I am a relatively new manager of a few staff members and I am trying to establish a way of being in meetings with them to figure out how I can best be able to assist them throughout the year.
I’ve set up meetings with each of these individuals, but quite frankly, don’t really know where to start on things to bring up with them. I’m a pretty hands off kind of guy (not to mention swamped with my own work, as are they…) so it’s not like there’s a tremendous need for any kind of intervention.
Bottom line is I guess I’m curious if there are any ideas you have to get the ball rolling, as I look to establish regular meetings with these colleagues. What types of ideas should I approach?
I’d venture to say that millions of dollars are wasted every day in the work world because of unnecessary, poorly run meetings. All you need to do on any given day is look around a meeting table and calculate what it costs the company in hourly salaries and benefits of each person and then weigh it against the purpose and outcome of the meeting in which they are participating. But with that said, I still believe that meetings can be one of the most powerful tools you have as a leader.
People who think of meetings as a necessary evil are missing the boat. Meetings are one of the most important tools management has to leverage the organization’s human assets. Just like the budget process provides a structure for managing financial assets and computer technology provides the means to manipulate information resources, meetings provide infrastructure to communication.
But you are wise to think through why you are having meetings and what you want to accomplish. Too many managers just have meetings for meeting sake. Start by asking yourself, “What do my employees really want and need?” The answers are universal:
Now, think about what you need:
So, where do meetings come in? While some of this can be accomplished through emails and job descriptions, nothing can replace face-to-face dialogue for creating buy-in, understanding, coaching, problem-solving and all the sophisticated communications required in the modern workplace.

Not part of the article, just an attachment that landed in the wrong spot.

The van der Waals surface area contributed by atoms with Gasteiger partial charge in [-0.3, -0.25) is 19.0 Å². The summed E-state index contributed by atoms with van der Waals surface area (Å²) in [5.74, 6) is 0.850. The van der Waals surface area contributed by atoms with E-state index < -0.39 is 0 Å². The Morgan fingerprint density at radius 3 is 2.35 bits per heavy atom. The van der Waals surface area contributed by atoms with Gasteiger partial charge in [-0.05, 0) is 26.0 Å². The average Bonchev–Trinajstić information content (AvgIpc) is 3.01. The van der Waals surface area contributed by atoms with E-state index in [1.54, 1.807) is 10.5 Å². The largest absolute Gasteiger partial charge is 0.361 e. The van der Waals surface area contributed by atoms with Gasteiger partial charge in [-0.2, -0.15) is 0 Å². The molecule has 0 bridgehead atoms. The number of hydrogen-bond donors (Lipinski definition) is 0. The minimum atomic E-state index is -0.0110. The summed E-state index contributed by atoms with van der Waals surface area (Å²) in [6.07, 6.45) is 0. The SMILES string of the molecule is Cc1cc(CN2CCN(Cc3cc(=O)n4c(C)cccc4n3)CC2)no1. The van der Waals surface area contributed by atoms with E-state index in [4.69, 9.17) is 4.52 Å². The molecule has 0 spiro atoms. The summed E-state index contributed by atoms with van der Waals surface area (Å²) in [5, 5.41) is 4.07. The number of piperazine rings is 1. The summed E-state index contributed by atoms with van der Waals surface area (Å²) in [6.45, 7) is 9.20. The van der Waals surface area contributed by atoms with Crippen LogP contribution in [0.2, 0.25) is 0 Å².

Here’s an some ideas to get you started:
Regularly scheduled, one-on-one meetings are valuable, even if you work closely with your staff and communicate informally. The reason? Casual communication has its place but it can get out of control with frequent interruptions and questions that can fill your day and prevent you from getting other work done.
You and your employees need a forum for discussing projects, problems and performance. The staff meeting is not the right place for that. Most staff meetings waste valuable problem solving time “going around the table” with reports from each person on their projects—90 percent of which is a bore to everyone else.
Each employee deserves personal time with you, to have an open dialogue about his or her work. This is especially true if they work independently on diverse projects. The meeting frequency could be weekly, in a fast paced environment or less often if the situation doesn’t warrant it. So, your agenda could be quite simple:
Staff meetings are valuable to build teamwork and solve problems. They also help people realize how they connect to the overall goals of the department and the organization.
Here, you could use the following agenda:
Quarterly meetings for the whole department, including all employees and stakeholders are useful because they force people to step back and see the entire picture and how they fit in.
The agenda could be:
- Joan Lloyd
Joan Lloyd has a solid track record of excellent results. Her firm, Joan Lloyd & Associates, specializes in leadership development, organizational change and teambuilding. This includes executive coaching, 360-degree feedback processes, customized leadership training, conflict resolution between teams or individuals, internal consulting skills training for HR professionals and retreat facilitation. Clients report results such as: behavior change in leaders, improved team performance and a more committed workforce.